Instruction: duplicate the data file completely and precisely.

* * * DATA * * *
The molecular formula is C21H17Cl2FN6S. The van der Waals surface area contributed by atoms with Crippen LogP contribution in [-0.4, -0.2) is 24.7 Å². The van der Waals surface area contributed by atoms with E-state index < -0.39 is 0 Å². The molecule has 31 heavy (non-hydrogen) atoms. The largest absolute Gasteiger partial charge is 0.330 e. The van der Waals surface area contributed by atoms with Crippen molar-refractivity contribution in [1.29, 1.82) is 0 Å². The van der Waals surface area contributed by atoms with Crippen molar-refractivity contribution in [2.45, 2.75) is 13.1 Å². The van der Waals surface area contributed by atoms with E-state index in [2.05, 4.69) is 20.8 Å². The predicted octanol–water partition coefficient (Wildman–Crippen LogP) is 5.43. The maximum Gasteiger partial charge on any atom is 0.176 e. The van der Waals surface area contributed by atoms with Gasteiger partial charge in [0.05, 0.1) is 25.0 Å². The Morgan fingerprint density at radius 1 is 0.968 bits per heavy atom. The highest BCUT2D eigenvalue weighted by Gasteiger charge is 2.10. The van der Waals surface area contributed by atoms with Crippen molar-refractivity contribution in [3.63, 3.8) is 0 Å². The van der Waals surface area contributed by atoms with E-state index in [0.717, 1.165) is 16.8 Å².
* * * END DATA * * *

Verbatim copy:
The molecular formula is C21H17Cl2FN6S. The van der Waals surface area contributed by atoms with Crippen LogP contribution in [-0.4, -0.2) is 24.7 Å². The van der Waals surface area contributed by atoms with E-state index < -0.39 is 0 Å². The molecule has 31 heavy (non-hydrogen) atoms. The largest absolute Gasteiger partial charge is 0.330 e. The van der Waals surface area contributed by atoms with Crippen molar-refractivity contribution in [1.29, 1.82) is 0 Å². The van der Waals surface area contributed by atoms with Crippen molar-refractivity contribution in [2.45, 2.75) is 13.1 Å². The van der Waals surface area contributed by atoms with E-state index in [2.05, 4.69) is 20.8 Å². The predicted octanol–water partition coefficient (Wildman–Crippen LogP) is 5.43. The maximum Gasteiger partial charge on any atom is 0.176 e. The van der Waals surface area contributed by atoms with Gasteiger partial charge in [0.05, 0.1) is 25.0 Å². The Morgan fingerprint density at radius 1 is 0.968 bits per heavy atom. The highest BCUT2D eigenvalue weighted by Gasteiger charge is 2.10. The van der Waals surface area contributed by atoms with Crippen molar-refractivity contribution in [3.63, 3.8) is 0 Å². The van der Waals surface area contributed by atoms with E-state index in [0.717, 1.165) is 16.8 Å².